Zuffa files Partial Motion for Summary Judgment to dismiss Nate Quarry from antitrust lawsuit
February 2, 2017
Zuffa has filed a motion for partial summary judgment to dismiss the claims of antitrust plaintiff Nate Quarry based on statute of limitations.
The motion was filed yesterday and requests an oral argument although that is not guaranteed.
The motion seeks to dismiss Quarry’s claims based on his promotional, bout and merchandise agreements with the company and deposition testimony. The motion claims that Quarry’s claim is barred by the Four-Year Statute of Limitations. In the alternative, it states that the “continuing violation exception” does not apply to his untimely claim.
“Distilled to its essence, Mr. Quarry’s claim challenges the scope of the UFC Identity Rights he contractually granted to Zuffa, the duration of those grants, and the payments he received in return—all terms in his 2004, 2005, and 2008 Promotional Agreements; his 2008 Merchandise Rights Agreement; and his January 2010 Bout Agreement.”
Zuffa argues that Quarry’s “last relevant agreement with Zuffa was executed in January 2010, but he chose to file suit in December 2014.”
15 U.S.C. section 15b limits antitrust claims to a four-year statute of limitations.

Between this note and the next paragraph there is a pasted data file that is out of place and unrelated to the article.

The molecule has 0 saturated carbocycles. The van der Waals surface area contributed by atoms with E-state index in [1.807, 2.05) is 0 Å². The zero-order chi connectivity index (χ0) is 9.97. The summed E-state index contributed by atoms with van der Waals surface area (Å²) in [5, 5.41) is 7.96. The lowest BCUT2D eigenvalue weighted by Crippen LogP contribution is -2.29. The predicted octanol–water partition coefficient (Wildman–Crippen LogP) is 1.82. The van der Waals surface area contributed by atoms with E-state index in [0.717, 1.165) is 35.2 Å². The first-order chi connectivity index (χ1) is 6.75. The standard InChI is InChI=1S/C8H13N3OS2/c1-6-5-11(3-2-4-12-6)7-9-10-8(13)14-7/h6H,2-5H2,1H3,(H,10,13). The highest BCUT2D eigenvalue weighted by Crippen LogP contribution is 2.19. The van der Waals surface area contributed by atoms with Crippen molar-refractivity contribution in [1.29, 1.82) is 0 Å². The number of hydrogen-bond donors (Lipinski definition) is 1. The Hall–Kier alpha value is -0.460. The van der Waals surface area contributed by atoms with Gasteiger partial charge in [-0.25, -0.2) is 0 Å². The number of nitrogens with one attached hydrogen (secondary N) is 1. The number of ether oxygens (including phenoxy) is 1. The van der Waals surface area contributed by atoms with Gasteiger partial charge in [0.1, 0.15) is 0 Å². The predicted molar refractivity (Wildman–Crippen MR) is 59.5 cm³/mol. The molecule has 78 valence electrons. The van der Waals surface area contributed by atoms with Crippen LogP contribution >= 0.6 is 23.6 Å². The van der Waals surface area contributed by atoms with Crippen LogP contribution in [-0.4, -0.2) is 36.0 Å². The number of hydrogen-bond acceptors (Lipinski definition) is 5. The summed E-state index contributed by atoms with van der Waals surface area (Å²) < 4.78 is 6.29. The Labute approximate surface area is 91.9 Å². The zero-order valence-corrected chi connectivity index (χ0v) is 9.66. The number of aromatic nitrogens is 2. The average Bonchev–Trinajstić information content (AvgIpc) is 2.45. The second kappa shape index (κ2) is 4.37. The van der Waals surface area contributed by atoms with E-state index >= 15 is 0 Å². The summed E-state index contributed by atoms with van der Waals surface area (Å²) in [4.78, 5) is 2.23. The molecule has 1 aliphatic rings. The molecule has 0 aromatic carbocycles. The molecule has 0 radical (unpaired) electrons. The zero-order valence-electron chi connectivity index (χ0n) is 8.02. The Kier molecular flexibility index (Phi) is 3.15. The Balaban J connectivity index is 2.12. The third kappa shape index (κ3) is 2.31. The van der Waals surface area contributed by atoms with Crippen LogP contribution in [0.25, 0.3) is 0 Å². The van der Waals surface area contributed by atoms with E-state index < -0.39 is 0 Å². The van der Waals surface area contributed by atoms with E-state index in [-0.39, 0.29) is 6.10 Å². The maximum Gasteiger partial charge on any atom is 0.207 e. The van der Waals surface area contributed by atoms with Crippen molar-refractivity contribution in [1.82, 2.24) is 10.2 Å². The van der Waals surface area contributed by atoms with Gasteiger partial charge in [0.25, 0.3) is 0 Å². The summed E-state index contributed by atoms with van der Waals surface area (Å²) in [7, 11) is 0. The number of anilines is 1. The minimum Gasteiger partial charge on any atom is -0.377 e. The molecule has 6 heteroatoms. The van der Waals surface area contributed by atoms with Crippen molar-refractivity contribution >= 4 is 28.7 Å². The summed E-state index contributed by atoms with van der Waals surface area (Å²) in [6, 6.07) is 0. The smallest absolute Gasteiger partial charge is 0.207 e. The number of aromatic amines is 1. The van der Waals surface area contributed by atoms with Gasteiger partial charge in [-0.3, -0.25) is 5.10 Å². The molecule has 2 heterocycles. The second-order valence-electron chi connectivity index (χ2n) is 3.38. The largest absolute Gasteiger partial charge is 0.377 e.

Zuffa also claims that Quarry’s claim should not be allowed through the “continuing violation exception.” This exception would override a statute of limitations defense. However, Zuffa argues that relevant case law precludes such an exception since Quarry signed his Identity Rights outside the limitations period. Even if Quarry argues that he received a benefit after the limitations period (i.e. after January 2010 and within four years from the filing of the lawsuit, thus being within the time to sue), there was not a new “overt act” performed by Zuffa which would restart the statute of limitations.
The motion was filed with Quarry’s promotional, bout and merchandise agreements but they were filed under seal meaning that public does not have access to them.
Quarry was deposed by Zuffa and you can see the strategy was to probe him for information to try to dismiss his claims from the lawsuit. Similarly, we would probably see this happening with other UFC veterans. Plaintiffs will have until mid-February to oppose the motion.